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Urban Forestry Managers Need Better Climate Change Data, Report Says
According to a new report published by Natural Areas Conservancy, the Trust for Public Land, and Yale School of Forestry and Environmental Studies, forestry professionals could benefit greatly from more information about climate change, among other topics. The survey, reports Amanda Kolson Hurley, "represented 125 organizations in 110 cities."
"Societal issues such as green-space access and the urban heat-island effect often aren't integrated into management of urban forests," details Hurley. "Forest managers need more data on climate change, pests, and other factors. They need more funding. And they spend much of their time dealing with invasive species and trash."
When asked about factors in decision making, 61 percent of survey respondents cited conservation of native species as one of the top three factors they consider. "By contrast, climate-change projections and the urban heat-island effect were not considered at all by large shares of respondents (47 and 53 percent, respectively)."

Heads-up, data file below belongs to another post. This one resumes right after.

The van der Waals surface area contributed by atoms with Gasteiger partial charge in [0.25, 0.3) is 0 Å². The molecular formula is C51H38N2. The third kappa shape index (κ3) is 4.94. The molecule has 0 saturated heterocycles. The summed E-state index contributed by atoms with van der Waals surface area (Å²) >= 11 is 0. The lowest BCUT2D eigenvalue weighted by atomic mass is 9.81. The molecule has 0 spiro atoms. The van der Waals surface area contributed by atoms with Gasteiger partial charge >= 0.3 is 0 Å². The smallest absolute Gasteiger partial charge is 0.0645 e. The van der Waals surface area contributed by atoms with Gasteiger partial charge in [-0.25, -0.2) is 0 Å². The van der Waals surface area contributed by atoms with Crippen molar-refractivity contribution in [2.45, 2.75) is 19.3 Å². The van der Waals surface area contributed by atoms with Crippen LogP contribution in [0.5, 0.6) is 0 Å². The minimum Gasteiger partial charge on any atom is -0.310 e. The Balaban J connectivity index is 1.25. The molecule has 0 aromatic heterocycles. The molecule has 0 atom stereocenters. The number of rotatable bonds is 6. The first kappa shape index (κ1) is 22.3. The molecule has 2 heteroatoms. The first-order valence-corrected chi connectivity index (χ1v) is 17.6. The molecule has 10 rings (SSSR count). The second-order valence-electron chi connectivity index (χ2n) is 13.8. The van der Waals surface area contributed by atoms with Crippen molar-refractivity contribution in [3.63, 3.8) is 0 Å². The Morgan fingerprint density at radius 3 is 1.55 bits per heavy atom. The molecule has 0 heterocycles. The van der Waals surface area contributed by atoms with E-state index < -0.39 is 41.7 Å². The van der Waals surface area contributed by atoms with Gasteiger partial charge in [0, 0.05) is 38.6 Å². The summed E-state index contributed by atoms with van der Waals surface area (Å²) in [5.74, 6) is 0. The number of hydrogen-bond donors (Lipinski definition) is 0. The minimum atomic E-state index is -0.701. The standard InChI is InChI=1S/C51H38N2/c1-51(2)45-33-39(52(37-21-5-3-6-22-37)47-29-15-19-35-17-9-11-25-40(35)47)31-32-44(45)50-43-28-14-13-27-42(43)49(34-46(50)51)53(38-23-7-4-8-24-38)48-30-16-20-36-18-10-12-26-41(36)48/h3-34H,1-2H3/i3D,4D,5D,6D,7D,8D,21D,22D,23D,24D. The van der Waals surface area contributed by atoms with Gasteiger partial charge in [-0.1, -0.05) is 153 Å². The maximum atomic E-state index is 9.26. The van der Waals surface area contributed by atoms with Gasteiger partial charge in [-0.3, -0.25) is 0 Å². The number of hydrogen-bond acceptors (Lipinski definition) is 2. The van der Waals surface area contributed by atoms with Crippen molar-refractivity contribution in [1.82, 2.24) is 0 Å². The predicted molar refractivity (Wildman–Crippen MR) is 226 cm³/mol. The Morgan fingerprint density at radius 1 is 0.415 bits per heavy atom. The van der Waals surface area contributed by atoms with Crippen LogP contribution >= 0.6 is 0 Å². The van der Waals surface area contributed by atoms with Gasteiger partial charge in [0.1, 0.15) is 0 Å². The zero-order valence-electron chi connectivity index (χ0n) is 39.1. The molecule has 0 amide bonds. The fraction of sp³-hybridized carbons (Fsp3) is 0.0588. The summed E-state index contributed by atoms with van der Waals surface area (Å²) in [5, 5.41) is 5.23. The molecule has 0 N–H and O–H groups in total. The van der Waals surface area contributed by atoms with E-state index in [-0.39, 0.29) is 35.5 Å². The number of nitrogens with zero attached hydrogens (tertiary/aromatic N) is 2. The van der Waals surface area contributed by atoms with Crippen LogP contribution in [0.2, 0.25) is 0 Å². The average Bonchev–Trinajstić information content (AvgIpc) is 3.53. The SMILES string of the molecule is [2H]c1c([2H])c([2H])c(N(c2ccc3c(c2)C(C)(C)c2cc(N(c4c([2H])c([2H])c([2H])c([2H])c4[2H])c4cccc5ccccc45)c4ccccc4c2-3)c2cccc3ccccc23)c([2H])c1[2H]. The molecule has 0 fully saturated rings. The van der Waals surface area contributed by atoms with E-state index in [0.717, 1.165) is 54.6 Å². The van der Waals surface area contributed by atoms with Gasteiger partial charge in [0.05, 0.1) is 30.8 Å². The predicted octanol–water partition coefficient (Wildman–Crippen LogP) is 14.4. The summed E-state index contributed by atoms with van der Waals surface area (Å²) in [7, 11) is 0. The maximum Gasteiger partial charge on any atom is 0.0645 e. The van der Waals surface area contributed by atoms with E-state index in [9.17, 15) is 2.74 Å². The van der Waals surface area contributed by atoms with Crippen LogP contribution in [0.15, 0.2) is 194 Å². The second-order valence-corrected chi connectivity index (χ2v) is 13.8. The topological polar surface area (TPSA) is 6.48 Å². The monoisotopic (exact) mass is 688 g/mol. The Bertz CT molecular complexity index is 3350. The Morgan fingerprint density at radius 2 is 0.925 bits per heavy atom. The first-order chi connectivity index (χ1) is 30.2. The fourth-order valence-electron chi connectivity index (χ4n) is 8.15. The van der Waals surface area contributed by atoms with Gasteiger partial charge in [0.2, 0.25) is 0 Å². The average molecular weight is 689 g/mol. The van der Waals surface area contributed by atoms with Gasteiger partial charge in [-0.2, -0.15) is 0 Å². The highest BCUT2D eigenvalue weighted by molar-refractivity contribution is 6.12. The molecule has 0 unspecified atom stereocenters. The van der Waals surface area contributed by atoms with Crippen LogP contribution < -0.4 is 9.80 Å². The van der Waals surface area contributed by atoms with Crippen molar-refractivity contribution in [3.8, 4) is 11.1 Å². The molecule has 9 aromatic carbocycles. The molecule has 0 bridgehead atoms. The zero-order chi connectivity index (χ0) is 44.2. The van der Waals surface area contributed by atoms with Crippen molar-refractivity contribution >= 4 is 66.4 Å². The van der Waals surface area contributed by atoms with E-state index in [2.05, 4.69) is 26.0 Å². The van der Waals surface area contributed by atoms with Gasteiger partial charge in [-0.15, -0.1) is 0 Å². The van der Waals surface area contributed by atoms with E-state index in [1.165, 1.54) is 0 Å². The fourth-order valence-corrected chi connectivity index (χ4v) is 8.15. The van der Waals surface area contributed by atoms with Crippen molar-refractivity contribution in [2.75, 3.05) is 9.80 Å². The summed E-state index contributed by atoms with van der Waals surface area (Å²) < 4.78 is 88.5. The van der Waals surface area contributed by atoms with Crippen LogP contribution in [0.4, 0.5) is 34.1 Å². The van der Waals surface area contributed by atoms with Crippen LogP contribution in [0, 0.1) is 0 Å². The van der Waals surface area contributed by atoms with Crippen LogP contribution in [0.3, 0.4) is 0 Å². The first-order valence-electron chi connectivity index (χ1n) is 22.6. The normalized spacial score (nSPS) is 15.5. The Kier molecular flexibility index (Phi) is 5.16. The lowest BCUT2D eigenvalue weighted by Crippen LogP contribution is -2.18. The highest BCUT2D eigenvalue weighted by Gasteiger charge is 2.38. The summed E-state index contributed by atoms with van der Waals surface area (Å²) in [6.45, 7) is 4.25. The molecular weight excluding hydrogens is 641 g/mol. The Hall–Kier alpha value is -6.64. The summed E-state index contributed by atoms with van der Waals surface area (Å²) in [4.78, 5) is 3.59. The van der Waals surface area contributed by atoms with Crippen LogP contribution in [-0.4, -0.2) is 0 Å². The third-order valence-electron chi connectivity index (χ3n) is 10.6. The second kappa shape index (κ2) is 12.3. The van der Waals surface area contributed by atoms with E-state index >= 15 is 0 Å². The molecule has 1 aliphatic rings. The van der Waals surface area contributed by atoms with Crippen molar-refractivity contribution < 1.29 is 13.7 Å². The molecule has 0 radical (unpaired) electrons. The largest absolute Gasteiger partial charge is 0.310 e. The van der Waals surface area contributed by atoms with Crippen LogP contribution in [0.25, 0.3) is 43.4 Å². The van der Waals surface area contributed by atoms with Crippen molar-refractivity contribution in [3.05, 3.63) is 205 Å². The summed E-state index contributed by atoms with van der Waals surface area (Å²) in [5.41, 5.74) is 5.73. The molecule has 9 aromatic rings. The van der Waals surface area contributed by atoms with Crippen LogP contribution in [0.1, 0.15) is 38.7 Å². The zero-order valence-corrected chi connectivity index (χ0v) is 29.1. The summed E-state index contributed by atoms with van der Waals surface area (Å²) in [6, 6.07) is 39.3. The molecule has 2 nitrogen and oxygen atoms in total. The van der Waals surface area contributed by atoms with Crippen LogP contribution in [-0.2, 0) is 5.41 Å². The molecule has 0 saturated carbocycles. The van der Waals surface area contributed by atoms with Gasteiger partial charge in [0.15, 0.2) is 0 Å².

So, could more pertinent data on climate change effect the work of forest managers? Not dramatically or instantly, says Hurley. "Even forest managers who have robust information may not be able to act on it as much as they'd like, because they're so busy removing trash and fighting invasive species such as honeysuckle and kudzu. Those activities leave less time for practices like soil amendment, which improves soil and plant health."
Recommendations from the report's organizers include improving access to urban forests among low-income communities, prioritizing forest safety, including forestry management in urban resiliency planning, and nation-wide budget increases for urban forestry management.